In 1942 the Manhattan Project was launched in Los Alamos, New Mexico, USA. On December 2 of that year the first artificial, self-sustaining nuclear chain reaction was produced from a piece of graphite and uranium. The technological and moral territory revealed was entirely new for those involved in the project. The reasons for working on the project were compelling ...” .the reason we did the job is because it was organic necessity. If you are a scientist you cannot stop such a thing. If you are a scientist you believe that it is good to find out how the world works, that it is good to find out what the realities are, that it is good to to turn over to mankind at large the greatest possible power to control the world and to deal with it according to its lights and its values” (Enrico Fermi, 1944)
The work explores the idea that such unparalleled power and intensity could be revealed to the world by a simple physical act of bringing together two spheres of differing substances (as was the case in early tests which resulted in severe burns and fatal radiation poisoning for those participating). The act of creating power ‘by hand’ is the counterpoint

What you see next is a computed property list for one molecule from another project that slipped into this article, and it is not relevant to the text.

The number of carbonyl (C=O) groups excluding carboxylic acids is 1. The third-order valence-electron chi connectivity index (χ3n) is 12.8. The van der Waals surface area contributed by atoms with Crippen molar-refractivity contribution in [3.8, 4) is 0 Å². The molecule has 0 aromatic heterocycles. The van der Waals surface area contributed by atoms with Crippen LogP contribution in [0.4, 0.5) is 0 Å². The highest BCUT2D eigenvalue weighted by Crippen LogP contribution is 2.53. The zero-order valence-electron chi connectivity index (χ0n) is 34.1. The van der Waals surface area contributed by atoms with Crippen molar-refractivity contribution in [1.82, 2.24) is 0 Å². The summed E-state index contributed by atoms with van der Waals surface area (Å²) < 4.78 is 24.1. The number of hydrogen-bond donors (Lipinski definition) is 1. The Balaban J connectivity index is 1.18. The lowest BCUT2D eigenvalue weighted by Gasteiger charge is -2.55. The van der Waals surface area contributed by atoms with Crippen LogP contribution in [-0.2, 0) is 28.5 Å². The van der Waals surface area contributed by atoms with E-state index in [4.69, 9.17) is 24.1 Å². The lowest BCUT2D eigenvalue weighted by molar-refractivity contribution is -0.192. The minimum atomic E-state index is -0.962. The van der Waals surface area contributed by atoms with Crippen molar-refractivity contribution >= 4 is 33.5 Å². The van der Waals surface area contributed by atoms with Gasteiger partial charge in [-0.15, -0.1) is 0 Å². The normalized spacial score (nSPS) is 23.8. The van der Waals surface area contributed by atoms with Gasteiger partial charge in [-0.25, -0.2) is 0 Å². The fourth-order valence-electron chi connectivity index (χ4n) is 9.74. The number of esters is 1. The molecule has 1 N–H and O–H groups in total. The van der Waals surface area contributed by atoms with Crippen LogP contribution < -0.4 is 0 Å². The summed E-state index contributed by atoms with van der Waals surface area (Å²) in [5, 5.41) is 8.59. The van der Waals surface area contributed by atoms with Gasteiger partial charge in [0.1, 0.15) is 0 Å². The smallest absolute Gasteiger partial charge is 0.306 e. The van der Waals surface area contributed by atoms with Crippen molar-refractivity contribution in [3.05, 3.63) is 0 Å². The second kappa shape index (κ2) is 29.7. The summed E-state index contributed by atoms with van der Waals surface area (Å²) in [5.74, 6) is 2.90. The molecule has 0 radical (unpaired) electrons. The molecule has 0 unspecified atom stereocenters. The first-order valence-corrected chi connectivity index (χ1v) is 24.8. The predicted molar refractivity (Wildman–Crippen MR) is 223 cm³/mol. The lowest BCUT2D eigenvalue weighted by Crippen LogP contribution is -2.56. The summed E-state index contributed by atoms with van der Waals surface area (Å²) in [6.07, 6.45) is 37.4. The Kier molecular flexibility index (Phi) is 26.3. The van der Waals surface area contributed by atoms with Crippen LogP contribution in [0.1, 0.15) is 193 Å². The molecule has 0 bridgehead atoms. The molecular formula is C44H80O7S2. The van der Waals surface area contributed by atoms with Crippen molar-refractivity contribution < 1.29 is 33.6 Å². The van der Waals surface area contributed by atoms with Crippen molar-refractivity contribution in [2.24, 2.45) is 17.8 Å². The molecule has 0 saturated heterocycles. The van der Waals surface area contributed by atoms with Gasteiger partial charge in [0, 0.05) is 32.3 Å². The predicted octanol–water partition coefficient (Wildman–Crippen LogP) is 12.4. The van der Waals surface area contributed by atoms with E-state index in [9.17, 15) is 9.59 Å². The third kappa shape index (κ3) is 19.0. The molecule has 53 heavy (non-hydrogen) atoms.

to ‘the city’ as a metaphor for human experience .... morality, survival, emotion, comprehension, frailty. The city can become a mirror on our existence, the span of human behaviour is lived out on a personal and social level in the city. The complexities of experience, of life, are played out before us. This experience is a reality which has great power and when that power is brought to collision we are often perplexed and bewildered by the consequences for us as individuals, such is the act of making the city by hand.
'Making the City by Hand'
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Phil Taylor ©2014 | firstname.lastname@example.org